My son is in food therapy. It involves introducing the child very gradually to new foods, and letting the child become accustomed on his/her own terms to the appearance, texture, and taste of them. So there's lots of playing with food, and things like "kissing the food goodbye." With the right therapist, my son has made decent progress.

Good luck to all with the potty training. My son has recently decided to wear only big boy underwear. It's gone fairly well so far, but he needs reminders. His reward will be a Thomas the Tank Engine Transformer robot, which he found on one of the millions of toy video reviews on youtube.

Just saw my post from 2 months ago about the meltdowns. They faded away for some mysterious reason. Now my son is generally in a good mood unless overly tired. Wish I knew what was causing them in case they come back in the future.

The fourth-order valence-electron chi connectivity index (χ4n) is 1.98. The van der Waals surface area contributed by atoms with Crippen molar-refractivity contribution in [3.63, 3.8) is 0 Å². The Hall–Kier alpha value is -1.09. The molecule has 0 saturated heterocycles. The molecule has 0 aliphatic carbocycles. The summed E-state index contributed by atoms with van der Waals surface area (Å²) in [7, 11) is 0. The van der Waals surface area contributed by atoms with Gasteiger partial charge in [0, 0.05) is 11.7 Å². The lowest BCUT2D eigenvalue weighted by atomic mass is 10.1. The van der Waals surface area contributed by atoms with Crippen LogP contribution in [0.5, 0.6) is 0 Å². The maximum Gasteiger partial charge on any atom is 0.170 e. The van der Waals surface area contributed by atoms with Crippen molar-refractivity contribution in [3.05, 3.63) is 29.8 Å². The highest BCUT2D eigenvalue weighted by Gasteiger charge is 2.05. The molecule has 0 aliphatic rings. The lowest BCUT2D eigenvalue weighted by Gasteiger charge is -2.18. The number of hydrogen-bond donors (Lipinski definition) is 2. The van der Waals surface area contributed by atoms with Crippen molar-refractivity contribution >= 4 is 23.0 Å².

Right now though, I'm going through a bout of depression anyway. Apparently the psychologist and behavioral therapist working with my son both speculate there might be something medically wrong with him. The only basis for this though is that he hasn't been making progress like most kids do with such intensive therapy. So it's not like they have any kind of leads for us to follow up on. No one even knows who they could refer us to for a more expert opinion than what we've already gotten. They did speculate maybe he's having seizures because of the abnormalities on his EEG a couple of years ago. We've already tried 2 seizure meds though, without benefit, and he's never had any movements that would suggest a seizure. I don't want to just keep guinea pigging him with different seizure medications and I doubt the neurologist does either.